The deal ends a labor dispute that began when owners voted on Dec. 7, 1992, to exercise their option to terminate the previous labor deal one year early and reopen collective bargaining. They would go on to formulate a revenue sharing/salary cap plan that was rejected by the players union, with The resulting stalemate leading to the strike that wiped out the final two months of the 1994 season and the World Series.
The strike also shortened the 1995 season by 18 games and alienated baseball fans so much that attendance dropped by 20 percent during the 1995 season and recovered only slightly, with a 6 percent increase, in 1996.
The labor dispute appeared to be over in October, when ownership negotiator Randy Levine and Fehr reached a tentative agreement during the World Series, but Selig quietly withdrew his support for the finished product and allowed it to be voted down.
The owners voted that day to go back to the union for more concessions, but union officials rebuffed their attempt to reopen negotiations, leaving the owners with two choices: They could rethink their Nov. 6 vote, or give up on interleague play and look ahead to another year of labor unrest.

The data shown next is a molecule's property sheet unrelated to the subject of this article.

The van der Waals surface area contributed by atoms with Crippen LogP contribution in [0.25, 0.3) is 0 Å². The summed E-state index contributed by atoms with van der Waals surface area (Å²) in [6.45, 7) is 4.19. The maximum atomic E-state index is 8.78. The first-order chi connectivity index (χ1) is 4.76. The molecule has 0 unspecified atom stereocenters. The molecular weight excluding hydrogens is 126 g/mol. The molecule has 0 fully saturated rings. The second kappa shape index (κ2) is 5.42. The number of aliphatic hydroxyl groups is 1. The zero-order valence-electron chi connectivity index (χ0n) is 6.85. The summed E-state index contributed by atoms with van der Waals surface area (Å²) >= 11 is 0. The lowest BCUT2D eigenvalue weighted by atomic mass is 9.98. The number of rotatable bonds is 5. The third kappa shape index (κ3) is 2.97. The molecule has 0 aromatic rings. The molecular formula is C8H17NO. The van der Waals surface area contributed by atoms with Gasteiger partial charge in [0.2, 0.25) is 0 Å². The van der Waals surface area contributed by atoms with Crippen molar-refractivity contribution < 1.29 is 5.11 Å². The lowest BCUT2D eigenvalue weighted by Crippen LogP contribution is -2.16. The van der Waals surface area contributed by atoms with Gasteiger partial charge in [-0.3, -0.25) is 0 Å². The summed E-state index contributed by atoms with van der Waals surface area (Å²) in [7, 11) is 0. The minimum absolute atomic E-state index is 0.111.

"I think there was the realization that we couldn't change the deal," said Philadelphia Phillies owner Bill Giles, "and there was the fact that Bud Selig supported the deal today."
Selig, also owner of the Milwaukee Brewers, got credit from all quarters for the decision to declare labor peace. He had left the owners to make their own decision three weeks ago, but actively endorsed the deal this time.
"He was very articulate," said Levine, who nearly resigned after the deal was rejected on Nov. 6. "He laid out the whole case."
Now that he has presided over the end of the labor battle, Selig may soon initiate the search for his own replacement. The owners have stated throughout the labor dispute that they would begin the search for a permanent commissioner after a new labor deal was in place.
Pub Date: 11/27/96